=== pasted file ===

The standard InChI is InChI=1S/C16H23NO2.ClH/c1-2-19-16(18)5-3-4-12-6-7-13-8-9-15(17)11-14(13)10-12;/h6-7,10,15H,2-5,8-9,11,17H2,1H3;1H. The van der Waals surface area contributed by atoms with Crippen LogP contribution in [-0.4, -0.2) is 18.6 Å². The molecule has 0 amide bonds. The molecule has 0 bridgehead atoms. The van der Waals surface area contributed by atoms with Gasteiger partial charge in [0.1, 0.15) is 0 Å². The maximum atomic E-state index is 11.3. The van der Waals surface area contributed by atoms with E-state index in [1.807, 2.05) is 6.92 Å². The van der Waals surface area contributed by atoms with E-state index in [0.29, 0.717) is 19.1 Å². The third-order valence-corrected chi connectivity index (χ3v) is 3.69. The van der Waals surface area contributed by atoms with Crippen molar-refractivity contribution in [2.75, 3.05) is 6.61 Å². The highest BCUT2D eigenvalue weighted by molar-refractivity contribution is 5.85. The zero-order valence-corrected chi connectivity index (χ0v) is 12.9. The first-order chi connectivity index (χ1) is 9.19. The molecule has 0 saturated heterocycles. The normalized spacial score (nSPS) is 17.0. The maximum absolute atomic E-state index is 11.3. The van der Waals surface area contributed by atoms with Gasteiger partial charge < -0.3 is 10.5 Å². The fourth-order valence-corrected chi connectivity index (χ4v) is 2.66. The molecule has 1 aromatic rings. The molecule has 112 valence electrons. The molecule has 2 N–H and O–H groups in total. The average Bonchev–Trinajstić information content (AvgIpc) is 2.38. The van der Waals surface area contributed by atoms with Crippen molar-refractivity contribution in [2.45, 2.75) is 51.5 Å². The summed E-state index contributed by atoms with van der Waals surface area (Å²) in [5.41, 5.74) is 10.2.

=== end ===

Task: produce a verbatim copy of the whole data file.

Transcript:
The standard InChI is InChI=1S/C16H23NO2.ClH/c1-2-19-16(18)5-3-4-12-6-7-13-8-9-15(17)11-14(13)10-12;/h6-7,10,15H,2-5,8-9,11,17H2,1H3;1H. The van der Waals surface area contributed by atoms with Crippen LogP contribution in [-0.4, -0.2) is 18.6 Å². The molecule has 0 amide bonds. The molecule has 0 bridgehead atoms. The van der Waals surface area contributed by atoms with Gasteiger partial charge in [0.1, 0.15) is 0 Å². The maximum atomic E-state index is 11.3. The van der Waals surface area contributed by atoms with E-state index in [1.807, 2.05) is 6.92 Å². The van der Waals surface area contributed by atoms with E-state index in [0.29, 0.717) is 19.1 Å². The third-order valence-corrected chi connectivity index (χ3v) is 3.69. The van der Waals surface area contributed by atoms with Crippen molar-refractivity contribution in [2.75, 3.05) is 6.61 Å². The highest BCUT2D eigenvalue weighted by molar-refractivity contribution is 5.85. The zero-order valence-corrected chi connectivity index (χ0v) is 12.9. The first-order chi connectivity index (χ1) is 9.19. The molecule has 0 saturated heterocycles. The normalized spacial score (nSPS) is 17.0. The maximum absolute atomic E-state index is 11.3. The van der Waals surface area contributed by atoms with Gasteiger partial charge < -0.3 is 10.5 Å². The fourth-order valence-corrected chi connectivity index (χ4v) is 2.66. The molecule has 1 aromatic rings. The molecule has 112 valence electrons. The molecule has 2 N–H and O–H groups in total. The average Bonchev–Trinajstić information content (AvgIpc) is 2.38. The van der Waals surface area contributed by atoms with Crippen molar-refractivity contribution in [2.45, 2.75) is 51.5 Å². The summed E-state index contributed by atoms with van der Waals surface area (Å²) in [5.41, 5.74) is 10.2.